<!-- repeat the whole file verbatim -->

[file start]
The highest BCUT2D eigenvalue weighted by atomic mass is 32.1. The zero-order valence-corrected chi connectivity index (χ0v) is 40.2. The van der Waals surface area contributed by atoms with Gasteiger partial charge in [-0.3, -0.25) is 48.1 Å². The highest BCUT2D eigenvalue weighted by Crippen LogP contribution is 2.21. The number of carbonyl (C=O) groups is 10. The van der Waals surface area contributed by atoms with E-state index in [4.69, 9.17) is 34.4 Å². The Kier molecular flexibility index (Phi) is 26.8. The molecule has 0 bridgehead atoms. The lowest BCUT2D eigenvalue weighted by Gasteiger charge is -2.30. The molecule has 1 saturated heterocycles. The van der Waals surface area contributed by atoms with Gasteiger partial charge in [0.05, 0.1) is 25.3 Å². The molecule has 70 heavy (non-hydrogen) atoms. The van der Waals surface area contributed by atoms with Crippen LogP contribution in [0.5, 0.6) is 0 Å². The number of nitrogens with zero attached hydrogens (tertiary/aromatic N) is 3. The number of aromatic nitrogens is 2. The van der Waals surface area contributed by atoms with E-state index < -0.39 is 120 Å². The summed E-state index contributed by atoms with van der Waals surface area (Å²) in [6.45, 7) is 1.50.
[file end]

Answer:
The highest BCUT2D eigenvalue weighted by atomic mass is 32.1. The zero-order valence-corrected chi connectivity index (χ0v) is 40.2. The van der Waals surface area contributed by atoms with Gasteiger partial charge in [-0.3, -0.25) is 48.1 Å². The highest BCUT2D eigenvalue weighted by Crippen LogP contribution is 2.21. The number of carbonyl (C=O) groups is 10. The van der Waals surface area contributed by atoms with E-state index in [4.69, 9.17) is 34.4 Å². The Kier molecular flexibility index (Phi) is 26.8. The molecule has 0 bridgehead atoms. The lowest BCUT2D eigenvalue weighted by Gasteiger charge is -2.30. The molecule has 1 saturated heterocycles. The van der Waals surface area contributed by atoms with Gasteiger partial charge in [0.05, 0.1) is 25.3 Å². The molecule has 70 heavy (non-hydrogen) atoms. The van der Waals surface area contributed by atoms with Crippen LogP contribution in [0.5, 0.6) is 0 Å². The number of nitrogens with zero attached hydrogens (tertiary/aromatic N) is 3. The number of aromatic nitrogens is 2. The van der Waals surface area contributed by atoms with E-state index < -0.39 is 120 Å². The summed E-state index contributed by atoms with van der Waals surface area (Å²) in [6.45, 7) is 1.50.